Disney CEO Bob Chapek Met With Florida Governor Ron DeSantis Over ‘Don’t Say Gay’ Bill; DeSantis Didn’t Change His Mind

Chapek says Disney had been working behind the scenes to oppose the passage of the legislation, which was “not the outcome we were hoping for”

ORLANDO, FL - MAY 08: Bob Chapek of Disney talks during the Opening Ceremony of the Invictus Games Orlando 2016 at ESPN Wide World of Sports on May 8, 2016 in Orlando, Florida. Prince Harry, patron of the Invictus Games Foundation is in Orlando ahead of the opening of Invictus Games which will open on Sunday. The Invictus Games is the only International sporting event for wounded, injured and sick servicemen and women. Started in 2014 by Prince Harry the Invictus Games uses the power of Sport to inspire recovery and support rehabilitation. (Photo by Chris Jackson/Getty Images for Invictus)
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Update, Wednesday Night: Florida Gov. Ron DeSantis confirms he and Chapek spoke but, unsurprisingly, didn’t change his mind and will sign the homophobic bill into law.

Original story, Wednesday morning: Disney CEO Bob Chapek said during the company’s shareholders meeting on Wednesday that he will be meeting with Florida Gov. Ron DeSantis, along with other Disney LGBTQ+ leaders and cast members, in order to discuss the controversial “Don’t Say Gay” bill that was passed in the state legislature this week.

Chapek and Disney had been highly criticized for not speaking out publicly on the issue, but on Wednesday he explained that the company privately opposed the legislation “from the outset” and were lobbying against it among the state legislature but were “unsuccessful.”

Chapek said that this was “not the outcome we were hoping for” and that in response it is now signing the Human Rights Campaign (HRC) statement opposing the legislation and will be donating $5 million to LGBTQ+ groups.

“We take very seriously our inclusion across the company, as you heard in my statement, we unequivocally stand in support of this group,” Chapek said in part. “We continue to believe we can do a lot of good for people together.”

Chapek said that he called DeSantis Wednesday morning to express his concerns and that he agreed to meet with Chapek and other leadership at Disney. He also responded to a question asking what he hopes to gain from the meeting with DeSantis, and Chapek said that DeSantis “committed to me that he wanted to make sure that this law could not be weaponized in any way” and suggested that they look at the legislation as written.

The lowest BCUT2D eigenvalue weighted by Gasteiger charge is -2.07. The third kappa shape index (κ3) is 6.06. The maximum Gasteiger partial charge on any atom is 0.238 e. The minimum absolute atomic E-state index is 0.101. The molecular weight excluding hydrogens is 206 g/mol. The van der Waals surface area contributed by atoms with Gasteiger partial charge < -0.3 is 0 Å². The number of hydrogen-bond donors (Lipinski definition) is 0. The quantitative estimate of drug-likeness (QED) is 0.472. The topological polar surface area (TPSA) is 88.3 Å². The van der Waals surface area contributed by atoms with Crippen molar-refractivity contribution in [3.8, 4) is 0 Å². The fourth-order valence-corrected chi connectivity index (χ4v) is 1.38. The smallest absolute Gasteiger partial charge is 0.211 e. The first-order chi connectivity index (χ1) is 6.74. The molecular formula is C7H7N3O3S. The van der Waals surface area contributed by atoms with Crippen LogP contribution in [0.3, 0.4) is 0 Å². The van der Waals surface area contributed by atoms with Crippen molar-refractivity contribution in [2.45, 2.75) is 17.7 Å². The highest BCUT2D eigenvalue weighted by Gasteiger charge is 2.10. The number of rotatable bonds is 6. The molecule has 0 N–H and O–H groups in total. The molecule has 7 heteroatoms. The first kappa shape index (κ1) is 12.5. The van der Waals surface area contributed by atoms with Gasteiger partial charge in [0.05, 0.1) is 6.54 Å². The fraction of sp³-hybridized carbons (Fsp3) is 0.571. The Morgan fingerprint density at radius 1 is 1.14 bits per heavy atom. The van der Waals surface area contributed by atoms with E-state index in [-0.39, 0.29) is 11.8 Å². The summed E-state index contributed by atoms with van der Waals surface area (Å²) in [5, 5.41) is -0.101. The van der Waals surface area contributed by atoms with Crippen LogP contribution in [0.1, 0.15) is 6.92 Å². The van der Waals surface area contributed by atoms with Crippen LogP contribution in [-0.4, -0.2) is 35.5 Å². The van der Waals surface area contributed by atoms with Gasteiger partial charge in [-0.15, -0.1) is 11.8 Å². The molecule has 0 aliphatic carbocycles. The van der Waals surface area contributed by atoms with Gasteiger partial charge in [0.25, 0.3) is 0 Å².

“He was very open to this conversation and finding out what aspects are most concerning and working to ensure this could not happen in the state of Florida with legislation,” Chapek said.

Chapek, however, also responded to concerns about Disney’s political contributions after it found that it had given to sponsors and co-sponsors of the “Don’t Say Gay” bill. Chapek argued that the company gives to candidates on both sides of the aisle and that they have “no idea” how the candidates will vote on certain issues going into the future, adding that they had also given to candidates who oppose the bill. However, he reiterated that they will reassess those political contributions at an upcoming meeting in April, as he alluded to in an internal memo Monday.

The “Don’t Say Gay” bill, officially called the Parental Rights in Education bill, is designed to prohibit Florida schools from teaching students between kindergarten and third grade about topics of sexual orientation or gender identity. The bill passed in the Florida Senate on Tuesday and governor Ron DeSantis has previously indicated that he intends to sign it into law.

While Republicans and DeSantis have defended the bill saying that it only bans “planned lessons” on sexuality, critics have said the bill is designed to stifle conversations about LGBTQ+ youth. Many Disney employees have taken to social media to express their concern, specifically under the hashtag #DisneySayGay and #DisneyDoBetter.

As TheWrap reported, many LGBTQ+ activist groups were furious at Disney’s silence on the bill after Chapek said in an internal memo that he believed such corporate statements could be “weaponized” and be “counterproductive” and said the content Disney produces would be a greater statement than any corporate messaging.